Friday, December 09, 2011

Rating one's own game

Every once in a while a thread erupts on BGG in which somebody complains that the designers/developers/publishers of a game have rated it a "10" - sometimes they call it "shilling," other times they just say it turns them off. Some go as far as to suggest that a high rating from the publisher of a game negates any interest they had in the game, even if that were considerable based on what they'd read or seen before examining the ratings.

Obviously everyone's entitled to their opinion, and one could argue that if ANYBODY is turned off by the practice of a designer rating their own game then I ought not rate my own games. No need to turn anybody off unnecessarily. However, I find that sentiment repugnant...

I am a gamer. I've been playing, tracking and rating games on BGG for years, and that pre-dates any of my game design or publication efforts. All the while my ratings have been biased toward games I enjoy. Of course when it came time to rate my own games I would be biased toward them as well. The very idea that I should have to censor myself and not rate the game is abhorrent!

Giving a high rating to a game you design, or a game you publish, is not shilling. Shilling is opening fake accounts in order to give additional ratings and other non-genuine props to a game, posing as somebody else. Everyone is entitled to their own opinion, but only one of them. The problem with shilling is that it's duplicitous - it's an attempt to fool somebody into thinking that more people like the game than really do. Rating a game that you designed is not duplicitous, provided you really do like that game.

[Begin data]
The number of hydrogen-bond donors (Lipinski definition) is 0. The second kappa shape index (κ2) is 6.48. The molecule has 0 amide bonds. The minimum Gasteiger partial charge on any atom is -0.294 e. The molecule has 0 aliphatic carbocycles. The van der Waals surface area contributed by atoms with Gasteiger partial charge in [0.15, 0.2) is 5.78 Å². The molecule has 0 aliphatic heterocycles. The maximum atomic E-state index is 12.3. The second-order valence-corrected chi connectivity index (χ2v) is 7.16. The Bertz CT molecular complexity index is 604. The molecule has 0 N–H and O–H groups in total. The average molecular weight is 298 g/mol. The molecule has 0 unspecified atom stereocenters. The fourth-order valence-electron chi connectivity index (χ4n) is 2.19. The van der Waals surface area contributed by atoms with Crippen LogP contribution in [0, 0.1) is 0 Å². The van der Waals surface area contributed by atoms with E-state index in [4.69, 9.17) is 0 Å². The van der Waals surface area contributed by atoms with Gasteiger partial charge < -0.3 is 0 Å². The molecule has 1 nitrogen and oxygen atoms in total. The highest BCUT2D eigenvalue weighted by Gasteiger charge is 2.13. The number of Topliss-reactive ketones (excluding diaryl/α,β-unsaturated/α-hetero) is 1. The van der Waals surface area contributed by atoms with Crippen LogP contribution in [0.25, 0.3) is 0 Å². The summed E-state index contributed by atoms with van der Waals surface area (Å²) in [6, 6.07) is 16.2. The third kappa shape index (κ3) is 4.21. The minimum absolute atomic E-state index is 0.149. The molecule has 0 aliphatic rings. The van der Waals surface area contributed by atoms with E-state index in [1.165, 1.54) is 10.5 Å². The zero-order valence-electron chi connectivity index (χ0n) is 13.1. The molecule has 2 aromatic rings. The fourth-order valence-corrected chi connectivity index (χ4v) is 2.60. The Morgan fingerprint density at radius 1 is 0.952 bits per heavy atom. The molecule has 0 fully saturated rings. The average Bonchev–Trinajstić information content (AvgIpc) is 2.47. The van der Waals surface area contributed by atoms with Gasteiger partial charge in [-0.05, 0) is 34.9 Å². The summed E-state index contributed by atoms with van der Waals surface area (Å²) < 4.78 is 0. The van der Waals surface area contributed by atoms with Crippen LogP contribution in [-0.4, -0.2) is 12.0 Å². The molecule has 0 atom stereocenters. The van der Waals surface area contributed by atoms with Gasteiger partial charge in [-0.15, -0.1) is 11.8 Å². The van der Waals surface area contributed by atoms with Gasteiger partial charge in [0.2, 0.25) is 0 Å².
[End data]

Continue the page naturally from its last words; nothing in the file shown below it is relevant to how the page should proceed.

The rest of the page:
Having to hold back your rating is like negative shilling and it's equally duplicitous - representing that FEWER people like the game than really do. I am not interested in artificially anti-shilling my own game for any reason.

I understand the arguments against rating one's own game, but frankly they just don't hold water. If other designers want to refrain from rating their own games, then that's fine for them - I don't care. It's the principle of the thing. I absolutely refuse to change my behavior in this case just because other people are unreasonable. If that means some guy I've never met decides he's going to predispose himself against my game, then so be it!


Paul Owen said...

You know, this topic comes at a good time for me. My game just became available on, but the description was woefully inadequate, and I was afraid that no potential buyer would consider it because there was just no information on which to base a decision. So I posted a review as "designers notes," and made an upfront disclaimer that as the designer, I'm not reviewing my own game but only providing more information to help the customer make an informed decision about whether the game is right for them.

So, how many stars to give my own game? Well, to be frank, it's not a five-star game. It's an elegant little family game, fun and all that, but it's no Agricola. So I gave it four stars - generous, but not transparently ridiculous.

My sister saw it very differently, though. If even the designer doesn't think it's good enough for five stars, why would anyone consider buying it? From her perspective, five stars for your own game is de rigueur.

I see her point. But honestly, if a designer or publisher rates his own game as a '10' on the geek (as my publisher did for my game), that's not shilling. That's just, you know, marketing, but it's also very transparent, and so in my mind it's okay ... like when an advertiser says his product or service is the best. Of course you're going to say that. It doesn't mean we think you're trying to trick us.

So I guess my bottom line is that everybody discounts rating your own game, so it's just for form's sake; it shouldn't be seen as any kind of shallow statement or thinly-veiled deception.

Jay Treat said...

Thanks for this post, Seth. I completely agree. I'd back up the argument some more, but you pretty much nailed it already.